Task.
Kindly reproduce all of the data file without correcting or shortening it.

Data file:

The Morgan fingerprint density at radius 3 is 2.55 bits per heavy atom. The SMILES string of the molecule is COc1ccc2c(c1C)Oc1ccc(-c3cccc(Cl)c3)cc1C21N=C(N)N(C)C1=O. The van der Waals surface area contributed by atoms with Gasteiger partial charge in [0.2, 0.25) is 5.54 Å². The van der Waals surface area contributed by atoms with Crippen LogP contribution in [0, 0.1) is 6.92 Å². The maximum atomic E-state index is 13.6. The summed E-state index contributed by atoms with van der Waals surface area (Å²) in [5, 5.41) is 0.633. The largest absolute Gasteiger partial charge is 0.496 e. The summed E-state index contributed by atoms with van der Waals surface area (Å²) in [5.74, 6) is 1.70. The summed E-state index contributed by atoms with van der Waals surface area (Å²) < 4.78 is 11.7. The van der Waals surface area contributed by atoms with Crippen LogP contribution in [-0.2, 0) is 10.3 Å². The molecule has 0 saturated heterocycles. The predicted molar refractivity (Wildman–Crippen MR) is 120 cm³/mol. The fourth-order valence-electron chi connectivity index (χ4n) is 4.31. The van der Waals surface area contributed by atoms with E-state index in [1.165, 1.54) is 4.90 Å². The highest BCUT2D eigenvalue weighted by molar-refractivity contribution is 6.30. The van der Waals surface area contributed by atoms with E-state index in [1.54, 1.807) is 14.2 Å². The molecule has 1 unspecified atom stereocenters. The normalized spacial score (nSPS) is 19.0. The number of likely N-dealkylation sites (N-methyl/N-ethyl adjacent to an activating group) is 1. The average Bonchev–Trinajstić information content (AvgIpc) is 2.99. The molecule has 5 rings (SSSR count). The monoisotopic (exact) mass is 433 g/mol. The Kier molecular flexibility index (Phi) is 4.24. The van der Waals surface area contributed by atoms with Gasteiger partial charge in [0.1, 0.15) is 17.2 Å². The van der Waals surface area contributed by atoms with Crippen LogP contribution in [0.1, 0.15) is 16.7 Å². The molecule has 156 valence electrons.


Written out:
The Morgan fingerprint density at radius 3 is 2.55 bits per heavy atom. The SMILES string of the molecule is COc1ccc2c(c1C)Oc1ccc(-c3cccc(Cl)c3)cc1C21N=C(N)N(C)C1=O. The van der Waals surface area contributed by atoms with Gasteiger partial charge in [0.2, 0.25) is 5.54 Å². The van der Waals surface area contributed by atoms with Crippen LogP contribution in [0, 0.1) is 6.92 Å². The maximum atomic E-state index is 13.6. The summed E-state index contributed by atoms with van der Waals surface area (Å²) in [5, 5.41) is 0.633. The largest absolute Gasteiger partial charge is 0.496 e. The summed E-state index contributed by atoms with van der Waals surface area (Å²) in [5.74, 6) is 1.70. The summed E-state index contributed by atoms with van der Waals surface area (Å²) < 4.78 is 11.7. The van der Waals surface area contributed by atoms with Crippen LogP contribution in [-0.2, 0) is 10.3 Å². The molecule has 0 saturated heterocycles. The predicted molar refractivity (Wildman–Crippen MR) is 120 cm³/mol. The fourth-order valence-electron chi connectivity index (χ4n) is 4.31. The van der Waals surface area contributed by atoms with E-state index in [1.165, 1.54) is 4.90 Å². The highest BCUT2D eigenvalue weighted by molar-refractivity contribution is 6.30. The van der Waals surface area contributed by atoms with E-state index in [1.54, 1.807) is 14.2 Å². The molecule has 1 unspecified atom stereocenters. The normalized spacial score (nSPS) is 19.0. The number of likely N-dealkylation sites (N-methyl/N-ethyl adjacent to an activating group) is 1. The average Bonchev–Trinajstić information content (AvgIpc) is 2.99. The molecule has 5 rings (SSSR count). The monoisotopic (exact) mass is 433 g/mol. The Kier molecular flexibility index (Phi) is 4.24. The van der Waals surface area contributed by atoms with Gasteiger partial charge in [0.1, 0.15) is 17.2 Å². The van der Waals surface area contributed by atoms with Crippen LogP contribution in [0.1, 0.15) is 16.7 Å². The molecule has 156 valence electrons.